Wang X.-J.,Shandong University |
Wang X.-J.,Key Laboratory for Protein Science of Chronic Degenerative Diseases |
Zhang D.-L.,Shandong University |
Zhang D.-L.,Key Laboratory for Protein Science of Chronic Degenerative Diseases |
And 15 more authors.
Journal of Neurochemistry | Year: 2015
The cadherin epidermal growth factor (EGF) laminin G (LAG) seven-pass G-type receptors (CELSRs) are a special subgroup of adhesion G protein-coupled receptors, which are pivotal regulators of many biologic processes such as neuronal/endocrine cell differentiation, vessel valve formation, and the control of planar cell polarity during embryonic development. All three members of the CELSR family (CELSR1-3) have large ecto-domains that form homophilic interactions and encompass more than 2000 amino acids. Mutations in the ecto-domain or other gene locations of CELSRs are associated with neural tube defects and other diseases in humans. Celsr knockout (KO) animals have many developmental defects. Therefore, specific agonists or antagonists of CELSR members may have therapeutic potential. Although significant progress has been made regarding the functions and biochemical properties of CELSRs, our knowledge of these receptors is still lacking, especially considering that they are broadly distributed but have few characterized functions in a limited number of tissues. The dynamic activation and inactivation of CELSRs and the presence of endogenous ligands beyond homophilic interactions remain elusive, as do the regulatory mechanisms and downstream signaling of these receptors. Given this motivation, future studies with more advanced cell biology or biochemical tools, such as conditional KO mice, may provide further insights into the mechanisms underlying CELSR function, laying the foundation for the design of new CELSR-targeted therapeutic reagents. © 2014 International Society for Neurochemistry.
Pan C.,Shandong University |
Tang J.-Y.,Key Laboratory for Protein Science of Chronic Degenerative Diseases |
Tang J.-Y.,Shandong University |
Xu Y.-F.,Shandong University |
And 12 more authors.
Scientific Reports | Year: 2015
PP2C family phosphatases (the type 2C family of protein phosphatases; or metal-dependent phosphatase, PPM) constitute an important class of signaling enzymes that regulate many fundamental life activities. All PP2C family members have a conserved binuclear metal ion active center that is essential for their catalysis. However, the catalytic role of each metal ion during catalysis remains elusive. In this study, we discovered that mutations in the structurally buried D38 residue of PP2CÎ± (PPM1A) redefined the water-mediated hydrogen network in the active site and selectively disrupted M2 metal ion binding. Using the D38A and D38K mutations of PP2CÎ± as specific tools in combination with enzymology analysis, our results demonstrated that the M2 metal ion determines the rate-limiting step of substrate hydrolysis, participates in dianion substrate binding and stabilizes the leaving group after P-O bond cleavage. The newly characterized catalytic role of the M2 metal ion in this family not only provides insight into how the binuclear metal centers of the PP2C phosphatases are organized for efficient catalysis but also helps increase our understanding of the function and substrate specificity of PP2C family members.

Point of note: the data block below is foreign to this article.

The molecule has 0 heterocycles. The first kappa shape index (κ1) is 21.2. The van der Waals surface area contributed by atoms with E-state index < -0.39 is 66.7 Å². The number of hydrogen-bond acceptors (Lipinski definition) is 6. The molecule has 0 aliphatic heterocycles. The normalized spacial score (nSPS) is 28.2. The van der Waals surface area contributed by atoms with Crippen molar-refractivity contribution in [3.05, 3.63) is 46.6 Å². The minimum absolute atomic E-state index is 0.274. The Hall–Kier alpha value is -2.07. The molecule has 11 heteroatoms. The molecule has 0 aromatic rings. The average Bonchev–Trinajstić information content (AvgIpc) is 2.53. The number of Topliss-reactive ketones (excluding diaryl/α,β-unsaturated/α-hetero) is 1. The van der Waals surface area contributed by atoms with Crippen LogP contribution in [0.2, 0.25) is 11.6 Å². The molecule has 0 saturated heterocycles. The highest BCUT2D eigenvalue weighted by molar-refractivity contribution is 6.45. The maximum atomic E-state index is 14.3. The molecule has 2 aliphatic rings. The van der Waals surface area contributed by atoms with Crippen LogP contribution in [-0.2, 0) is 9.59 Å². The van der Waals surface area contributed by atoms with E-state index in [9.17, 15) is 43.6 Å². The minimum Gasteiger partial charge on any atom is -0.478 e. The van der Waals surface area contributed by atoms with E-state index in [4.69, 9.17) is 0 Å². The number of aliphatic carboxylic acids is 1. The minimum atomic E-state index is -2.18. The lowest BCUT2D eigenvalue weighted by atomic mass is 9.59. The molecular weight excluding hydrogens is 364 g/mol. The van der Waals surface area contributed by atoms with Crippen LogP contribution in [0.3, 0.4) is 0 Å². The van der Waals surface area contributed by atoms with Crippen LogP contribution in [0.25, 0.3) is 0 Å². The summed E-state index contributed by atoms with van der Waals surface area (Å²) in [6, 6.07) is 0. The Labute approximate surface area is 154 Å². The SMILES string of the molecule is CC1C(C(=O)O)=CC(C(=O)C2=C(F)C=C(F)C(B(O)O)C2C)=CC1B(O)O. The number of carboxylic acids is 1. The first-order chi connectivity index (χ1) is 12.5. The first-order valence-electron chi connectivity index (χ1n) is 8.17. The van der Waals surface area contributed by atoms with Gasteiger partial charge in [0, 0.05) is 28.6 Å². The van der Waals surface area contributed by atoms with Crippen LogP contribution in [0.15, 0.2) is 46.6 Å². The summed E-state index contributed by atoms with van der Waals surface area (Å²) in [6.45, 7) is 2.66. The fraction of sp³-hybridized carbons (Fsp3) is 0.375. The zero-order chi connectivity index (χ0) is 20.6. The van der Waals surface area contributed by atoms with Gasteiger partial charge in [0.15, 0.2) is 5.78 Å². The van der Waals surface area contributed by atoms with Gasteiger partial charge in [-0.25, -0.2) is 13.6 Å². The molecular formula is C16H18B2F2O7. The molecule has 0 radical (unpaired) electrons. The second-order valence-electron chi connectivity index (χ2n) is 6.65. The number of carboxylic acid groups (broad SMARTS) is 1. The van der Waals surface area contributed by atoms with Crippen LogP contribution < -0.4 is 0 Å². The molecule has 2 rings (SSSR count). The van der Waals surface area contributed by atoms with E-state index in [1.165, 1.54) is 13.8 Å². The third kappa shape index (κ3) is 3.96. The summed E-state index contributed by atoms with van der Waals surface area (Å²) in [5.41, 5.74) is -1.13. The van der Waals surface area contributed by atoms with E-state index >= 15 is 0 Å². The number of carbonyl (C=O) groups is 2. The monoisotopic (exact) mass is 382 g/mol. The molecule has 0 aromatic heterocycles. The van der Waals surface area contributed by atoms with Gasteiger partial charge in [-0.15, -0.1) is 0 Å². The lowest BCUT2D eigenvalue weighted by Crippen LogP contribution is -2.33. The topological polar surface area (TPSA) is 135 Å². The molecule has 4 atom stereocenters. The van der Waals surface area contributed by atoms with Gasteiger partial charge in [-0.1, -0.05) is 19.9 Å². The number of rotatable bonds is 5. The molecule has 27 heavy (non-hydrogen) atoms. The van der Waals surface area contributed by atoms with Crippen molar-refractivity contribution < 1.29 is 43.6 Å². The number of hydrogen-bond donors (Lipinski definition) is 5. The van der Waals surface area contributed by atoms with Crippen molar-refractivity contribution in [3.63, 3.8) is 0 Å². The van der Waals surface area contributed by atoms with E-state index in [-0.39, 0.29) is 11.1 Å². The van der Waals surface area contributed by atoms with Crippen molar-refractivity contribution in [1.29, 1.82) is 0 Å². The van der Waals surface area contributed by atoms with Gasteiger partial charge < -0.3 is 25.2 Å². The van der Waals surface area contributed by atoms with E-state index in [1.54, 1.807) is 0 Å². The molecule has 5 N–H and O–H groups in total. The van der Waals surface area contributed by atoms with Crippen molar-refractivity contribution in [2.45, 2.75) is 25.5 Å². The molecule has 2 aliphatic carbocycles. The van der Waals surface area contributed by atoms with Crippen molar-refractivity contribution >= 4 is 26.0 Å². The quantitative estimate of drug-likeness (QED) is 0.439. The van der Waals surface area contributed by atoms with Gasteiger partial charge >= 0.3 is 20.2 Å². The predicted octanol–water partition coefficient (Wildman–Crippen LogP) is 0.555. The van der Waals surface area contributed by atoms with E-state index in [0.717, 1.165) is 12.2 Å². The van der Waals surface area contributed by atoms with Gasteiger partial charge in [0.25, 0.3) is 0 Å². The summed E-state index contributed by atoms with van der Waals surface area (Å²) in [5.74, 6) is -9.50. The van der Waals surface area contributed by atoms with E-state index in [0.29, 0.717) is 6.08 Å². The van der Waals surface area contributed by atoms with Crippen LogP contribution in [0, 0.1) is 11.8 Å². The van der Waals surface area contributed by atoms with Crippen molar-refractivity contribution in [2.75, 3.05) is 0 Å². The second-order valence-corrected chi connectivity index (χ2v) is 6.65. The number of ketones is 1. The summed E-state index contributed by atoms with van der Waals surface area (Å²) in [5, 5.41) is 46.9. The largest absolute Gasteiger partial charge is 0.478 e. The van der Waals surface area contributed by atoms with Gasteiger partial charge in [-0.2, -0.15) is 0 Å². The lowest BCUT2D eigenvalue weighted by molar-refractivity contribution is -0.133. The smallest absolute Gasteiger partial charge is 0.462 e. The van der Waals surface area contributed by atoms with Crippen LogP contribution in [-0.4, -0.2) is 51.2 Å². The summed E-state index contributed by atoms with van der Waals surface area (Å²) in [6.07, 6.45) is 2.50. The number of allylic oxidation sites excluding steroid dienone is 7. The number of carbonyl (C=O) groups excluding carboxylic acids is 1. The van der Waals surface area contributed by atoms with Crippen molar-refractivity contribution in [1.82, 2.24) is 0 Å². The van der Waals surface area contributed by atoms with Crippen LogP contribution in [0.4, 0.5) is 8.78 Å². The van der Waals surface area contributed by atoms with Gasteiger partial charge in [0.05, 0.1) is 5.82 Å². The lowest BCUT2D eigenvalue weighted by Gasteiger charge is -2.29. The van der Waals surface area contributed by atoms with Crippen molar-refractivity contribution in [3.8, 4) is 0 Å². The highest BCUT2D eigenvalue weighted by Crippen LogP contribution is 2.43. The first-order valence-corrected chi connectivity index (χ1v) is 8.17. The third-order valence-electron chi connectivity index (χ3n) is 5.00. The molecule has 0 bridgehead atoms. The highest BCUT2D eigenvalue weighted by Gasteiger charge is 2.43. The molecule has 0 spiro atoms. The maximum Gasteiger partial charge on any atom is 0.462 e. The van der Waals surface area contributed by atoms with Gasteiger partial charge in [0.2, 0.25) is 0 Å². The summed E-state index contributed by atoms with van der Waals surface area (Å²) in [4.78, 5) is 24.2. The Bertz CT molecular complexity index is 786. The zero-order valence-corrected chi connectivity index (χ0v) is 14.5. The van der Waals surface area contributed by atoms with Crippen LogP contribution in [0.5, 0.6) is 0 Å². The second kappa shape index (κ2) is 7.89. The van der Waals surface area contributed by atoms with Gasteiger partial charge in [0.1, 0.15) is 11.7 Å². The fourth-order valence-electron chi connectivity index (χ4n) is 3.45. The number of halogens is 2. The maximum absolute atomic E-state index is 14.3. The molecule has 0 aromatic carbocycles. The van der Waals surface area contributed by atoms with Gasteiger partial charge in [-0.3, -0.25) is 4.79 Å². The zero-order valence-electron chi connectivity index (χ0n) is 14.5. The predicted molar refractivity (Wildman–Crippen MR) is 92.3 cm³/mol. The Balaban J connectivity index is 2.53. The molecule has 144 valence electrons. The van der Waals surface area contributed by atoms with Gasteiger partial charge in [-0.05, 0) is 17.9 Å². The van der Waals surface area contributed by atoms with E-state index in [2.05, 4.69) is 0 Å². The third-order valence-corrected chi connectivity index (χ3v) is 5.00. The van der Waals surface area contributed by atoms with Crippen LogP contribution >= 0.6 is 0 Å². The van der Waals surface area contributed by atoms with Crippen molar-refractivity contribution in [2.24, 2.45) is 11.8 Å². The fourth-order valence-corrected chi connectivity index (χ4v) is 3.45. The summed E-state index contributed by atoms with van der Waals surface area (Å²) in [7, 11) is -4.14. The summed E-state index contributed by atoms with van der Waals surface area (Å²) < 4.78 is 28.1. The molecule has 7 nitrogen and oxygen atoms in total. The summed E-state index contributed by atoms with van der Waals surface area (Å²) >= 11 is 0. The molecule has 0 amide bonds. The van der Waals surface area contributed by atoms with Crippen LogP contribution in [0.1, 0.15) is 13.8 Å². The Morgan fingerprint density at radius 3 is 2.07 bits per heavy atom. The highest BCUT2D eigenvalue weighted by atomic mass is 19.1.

Liu H.-D.,Shandong University |
Liu H.-D.,Key Laboratory for Protein Science of Chronic Degenerative Diseases |
Wang W.-B.,Shandong University |
Wang W.-B.,Key Laboratory for Protein Science of Chronic Degenerative Diseases |
And 10 more authors.
European Journal of Pharmacology | Year: 2015
Free Fatty Acid 4 receptor (FFA4 receptor or GPR120), a rhodopsin-like G protein coupled receptor (GPCR) subfamily member, is a receptor that senses specific fatty acids such as ω-3 fatty acid in fish oil or the endogenous signaling lipid, PHASA. FFA4 receptor is enriched in lung, colon and adipose tissue but is also detected in many other tissues and cells. The activation of FFA4 receptor has multiple effects, including but not limited to inhibition of inflammation, improving insulin sensitivity and adipogenesis, and regulating hormone secretion from the gastro-intestinal system and pancreatic islets. The important role of FFA4 receptor in maintaining metabolic homeostasis strongly indicates the great potential of selective FFA4 receptor agonizts to treat diabetes and inflammation. In this review, we summarize recent research progress in the physiological and biochemical studies of FFA4 receptor and highlight its underlying signaling mechanisms and ligand identification to assist future research to exploit FFA4 receptor as a drug target. © 2015 Elsevier B.V. All rights reserved.